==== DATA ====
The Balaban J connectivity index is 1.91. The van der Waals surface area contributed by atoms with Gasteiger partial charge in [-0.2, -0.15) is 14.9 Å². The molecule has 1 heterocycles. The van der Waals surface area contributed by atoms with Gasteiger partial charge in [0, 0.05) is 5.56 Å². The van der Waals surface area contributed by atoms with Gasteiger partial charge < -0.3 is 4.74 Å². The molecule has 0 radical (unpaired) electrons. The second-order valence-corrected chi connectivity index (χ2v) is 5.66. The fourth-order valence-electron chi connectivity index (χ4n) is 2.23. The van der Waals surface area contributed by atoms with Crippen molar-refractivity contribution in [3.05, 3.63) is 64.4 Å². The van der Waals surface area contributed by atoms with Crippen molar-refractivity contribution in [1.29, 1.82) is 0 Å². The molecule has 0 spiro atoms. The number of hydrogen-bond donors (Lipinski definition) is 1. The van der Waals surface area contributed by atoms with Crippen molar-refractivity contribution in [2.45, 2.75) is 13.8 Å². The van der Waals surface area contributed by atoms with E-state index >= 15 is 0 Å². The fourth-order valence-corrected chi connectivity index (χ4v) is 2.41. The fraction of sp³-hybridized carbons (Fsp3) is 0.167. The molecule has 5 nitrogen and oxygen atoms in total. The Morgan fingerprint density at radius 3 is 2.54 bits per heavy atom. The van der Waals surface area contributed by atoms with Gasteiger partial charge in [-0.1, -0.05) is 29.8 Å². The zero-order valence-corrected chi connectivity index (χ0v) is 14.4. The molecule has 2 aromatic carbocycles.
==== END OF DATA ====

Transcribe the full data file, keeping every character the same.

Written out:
The Balaban J connectivity index is 1.91. The van der Waals surface area contributed by atoms with Gasteiger partial charge in [-0.2, -0.15) is 14.9 Å². The molecule has 1 heterocycles. The van der Waals surface area contributed by atoms with Gasteiger partial charge in [0, 0.05) is 5.56 Å². The van der Waals surface area contributed by atoms with Gasteiger partial charge < -0.3 is 4.74 Å². The molecule has 0 radical (unpaired) electrons. The second-order valence-corrected chi connectivity index (χ2v) is 5.66. The fourth-order valence-electron chi connectivity index (χ4n) is 2.23. The van der Waals surface area contributed by atoms with Crippen molar-refractivity contribution in [3.05, 3.63) is 64.4 Å². The van der Waals surface area contributed by atoms with Crippen molar-refractivity contribution in [1.29, 1.82) is 0 Å². The molecule has 0 spiro atoms. The number of hydrogen-bond donors (Lipinski definition) is 1. The van der Waals surface area contributed by atoms with Crippen molar-refractivity contribution in [2.45, 2.75) is 13.8 Å². The van der Waals surface area contributed by atoms with E-state index >= 15 is 0 Å². The fourth-order valence-corrected chi connectivity index (χ4v) is 2.41. The fraction of sp³-hybridized carbons (Fsp3) is 0.167. The molecule has 5 nitrogen and oxygen atoms in total. The Morgan fingerprint density at radius 3 is 2.54 bits per heavy atom. The van der Waals surface area contributed by atoms with Gasteiger partial charge in [-0.1, -0.05) is 29.8 Å². The zero-order valence-corrected chi connectivity index (χ0v) is 14.4. The molecule has 2 aromatic carbocycles.